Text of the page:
Kent Haruf: “Plainsong”

One of the pure delights in moving to Colorado eleven years ago was discovering a whole new crop of regional writers – in this case, Western writers. If you’ve followed StoryWeb for a while, you know I love American regional literature – especially Southern and Appalachian literature (but throw in a little Sarah Orne Jewett for the Maine coast, why don’t ya?).

I quickly discovered that the West is richly endowed with powerful, powerful writers. Willa Cather helped set the scene, and well-known later writers like Annie Proulx, Pam Houston, Kim Barnes, and Wallace Stegner followed in her footsteps. Up-and-coming writers like Julene Bair delve into issues of great concern to the region.

Among my favorite Western writers is Kent Haruf, whose novels are set on the flat plains of eastern Colorado. This is not a part of the country that gets much attention, and when people hear “Colorado,” they’re thinking Rocky Mountains, not hard-scrabble farming and small-town life on the high arid Plains.

Haruf – who was born in Pueblo, Colorado, and grew up in small towns in eastern Colorado – understood that this seemingly quiet region could be a deep mine of richly lived life. Where better to examine human character, to see what really makes people tick?

Published in 1999, Plainsong is the first novel in Haruf’s Plainsong trilogy set in the fictional community of Holt, Colorado, based on the town of Yuma, where Haruf spent part of his childhood. The novel is quiet indeed. Though the plot lines are unlikely, the characters always ring true. A newly single father struggles to raise his two young sons. Elderly unmarried brothers take in a pregnant teenager. Who knew life in a tiny Colorado town could be so complex and nuanced, so rich and provocative? Haruf knew – and he lets us in on the secrets of small-town life on the Plains.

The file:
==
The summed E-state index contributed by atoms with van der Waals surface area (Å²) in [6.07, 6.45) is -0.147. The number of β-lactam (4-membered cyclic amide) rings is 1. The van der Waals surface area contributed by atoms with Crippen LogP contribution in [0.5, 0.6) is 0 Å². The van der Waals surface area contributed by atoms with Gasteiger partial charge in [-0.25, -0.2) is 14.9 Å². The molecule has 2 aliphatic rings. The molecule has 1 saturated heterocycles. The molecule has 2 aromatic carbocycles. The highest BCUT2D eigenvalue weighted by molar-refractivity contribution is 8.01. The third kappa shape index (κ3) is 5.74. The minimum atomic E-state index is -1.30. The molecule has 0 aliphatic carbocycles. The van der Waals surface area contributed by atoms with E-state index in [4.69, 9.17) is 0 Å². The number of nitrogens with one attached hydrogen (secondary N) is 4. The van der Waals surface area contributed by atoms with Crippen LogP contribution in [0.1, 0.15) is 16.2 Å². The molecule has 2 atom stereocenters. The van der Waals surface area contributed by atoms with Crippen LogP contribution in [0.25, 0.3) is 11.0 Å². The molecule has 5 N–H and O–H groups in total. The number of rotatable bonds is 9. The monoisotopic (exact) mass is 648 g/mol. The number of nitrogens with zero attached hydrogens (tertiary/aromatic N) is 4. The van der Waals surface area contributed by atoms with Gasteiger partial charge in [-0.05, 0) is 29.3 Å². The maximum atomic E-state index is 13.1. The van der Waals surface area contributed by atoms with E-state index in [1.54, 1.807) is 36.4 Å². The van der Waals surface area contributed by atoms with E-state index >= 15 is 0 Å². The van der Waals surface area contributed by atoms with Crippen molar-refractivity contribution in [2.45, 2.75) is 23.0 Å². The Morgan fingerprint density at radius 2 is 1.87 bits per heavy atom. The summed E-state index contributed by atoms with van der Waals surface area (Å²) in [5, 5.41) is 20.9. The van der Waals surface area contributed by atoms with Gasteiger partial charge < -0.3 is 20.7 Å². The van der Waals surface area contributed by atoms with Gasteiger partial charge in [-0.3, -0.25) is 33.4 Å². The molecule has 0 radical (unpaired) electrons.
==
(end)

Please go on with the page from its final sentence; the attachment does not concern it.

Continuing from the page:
I have long enjoyed walking in the twilight of the evening just as people are preparing their suppers and turning on their lights. Call me a voyeur if you must, but I love getting glimpses into private homes, seeing how people settle in and comfort themselves after a long day. It is this view of the world – spying (almost) on private lives – that draws me to Kent Haruf’s work. I purely love the way Plainsong opened up a new world to me, a world that, as it turns out, had been there all along.

To learn more about Haruf and Plainsong, read the New York Times’s fine review of the novel as well as the Times’s obituary of the acclaimed writer. Read the final interview with Haruf before his death from lung cancer in 2014. Watch a video tribute to Plainsong, and enjoy a pictorial exploration of Haruf’s fictional Holt County.

Ready to read the book itself? You can start by reading the opening of the book online. Of course, you’ll want a hard copy of Plainsong as this is a book you’ll want to curl up with in an armchair, a good cup of tea at hand.

The next time you drive through Kansas or Nebraska or eastern Colorado and think you’re passing through empty country, read Plainsong and be reminded of the rich lives people live everywhere.